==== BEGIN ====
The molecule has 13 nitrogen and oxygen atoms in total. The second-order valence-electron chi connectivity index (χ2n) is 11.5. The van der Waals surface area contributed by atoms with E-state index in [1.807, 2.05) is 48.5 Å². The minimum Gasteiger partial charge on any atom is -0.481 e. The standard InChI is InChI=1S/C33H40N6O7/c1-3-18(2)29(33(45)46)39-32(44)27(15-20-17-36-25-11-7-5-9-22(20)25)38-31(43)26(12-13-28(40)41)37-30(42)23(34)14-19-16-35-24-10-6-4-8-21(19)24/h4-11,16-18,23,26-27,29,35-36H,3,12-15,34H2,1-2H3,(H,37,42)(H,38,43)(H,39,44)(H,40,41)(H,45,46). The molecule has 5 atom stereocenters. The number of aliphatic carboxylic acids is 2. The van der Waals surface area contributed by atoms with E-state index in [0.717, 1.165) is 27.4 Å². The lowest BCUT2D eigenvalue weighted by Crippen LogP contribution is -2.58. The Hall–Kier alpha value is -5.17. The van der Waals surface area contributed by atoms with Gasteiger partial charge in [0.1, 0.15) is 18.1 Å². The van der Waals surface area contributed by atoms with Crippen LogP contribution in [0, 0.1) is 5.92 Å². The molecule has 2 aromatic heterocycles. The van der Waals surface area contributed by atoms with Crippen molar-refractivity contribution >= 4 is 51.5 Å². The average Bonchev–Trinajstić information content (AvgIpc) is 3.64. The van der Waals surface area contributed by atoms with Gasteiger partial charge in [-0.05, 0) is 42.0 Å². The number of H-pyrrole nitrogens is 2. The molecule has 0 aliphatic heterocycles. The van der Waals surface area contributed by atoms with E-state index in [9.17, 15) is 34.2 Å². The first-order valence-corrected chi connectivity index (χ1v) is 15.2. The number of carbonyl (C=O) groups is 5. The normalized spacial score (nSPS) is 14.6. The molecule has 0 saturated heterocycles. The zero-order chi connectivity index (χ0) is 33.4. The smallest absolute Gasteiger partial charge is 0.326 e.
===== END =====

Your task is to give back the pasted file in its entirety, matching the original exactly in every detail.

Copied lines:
The molecule has 13 nitrogen and oxygen atoms in total. The second-order valence-electron chi connectivity index (χ2n) is 11.5. The van der Waals surface area contributed by atoms with E-state index in [1.807, 2.05) is 48.5 Å². The minimum Gasteiger partial charge on any atom is -0.481 e. The standard InChI is InChI=1S/C33H40N6O7/c1-3-18(2)29(33(45)46)39-32(44)27(15-20-17-36-25-11-7-5-9-22(20)25)38-31(43)26(12-13-28(40)41)37-30(42)23(34)14-19-16-35-24-10-6-4-8-21(19)24/h4-11,16-18,23,26-27,29,35-36H,3,12-15,34H2,1-2H3,(H,37,42)(H,38,43)(H,39,44)(H,40,41)(H,45,46). The molecule has 5 atom stereocenters. The number of aliphatic carboxylic acids is 2. The van der Waals surface area contributed by atoms with E-state index in [0.717, 1.165) is 27.4 Å². The lowest BCUT2D eigenvalue weighted by Crippen LogP contribution is -2.58. The Hall–Kier alpha value is -5.17. The van der Waals surface area contributed by atoms with Gasteiger partial charge in [0.1, 0.15) is 18.1 Å². The van der Waals surface area contributed by atoms with Crippen LogP contribution in [0, 0.1) is 5.92 Å². The molecule has 2 aromatic heterocycles. The van der Waals surface area contributed by atoms with Crippen molar-refractivity contribution >= 4 is 51.5 Å². The average Bonchev–Trinajstić information content (AvgIpc) is 3.64. The van der Waals surface area contributed by atoms with Gasteiger partial charge in [-0.05, 0) is 42.0 Å². The number of H-pyrrole nitrogens is 2. The molecule has 0 aliphatic heterocycles. The van der Waals surface area contributed by atoms with E-state index in [9.17, 15) is 34.2 Å². The first-order valence-corrected chi connectivity index (χ1v) is 15.2. The number of carbonyl (C=O) groups is 5. The normalized spacial score (nSPS) is 14.6. The molecule has 0 saturated heterocycles. The zero-order chi connectivity index (χ0) is 33.4. The smallest absolute Gasteiger partial charge is 0.326 e.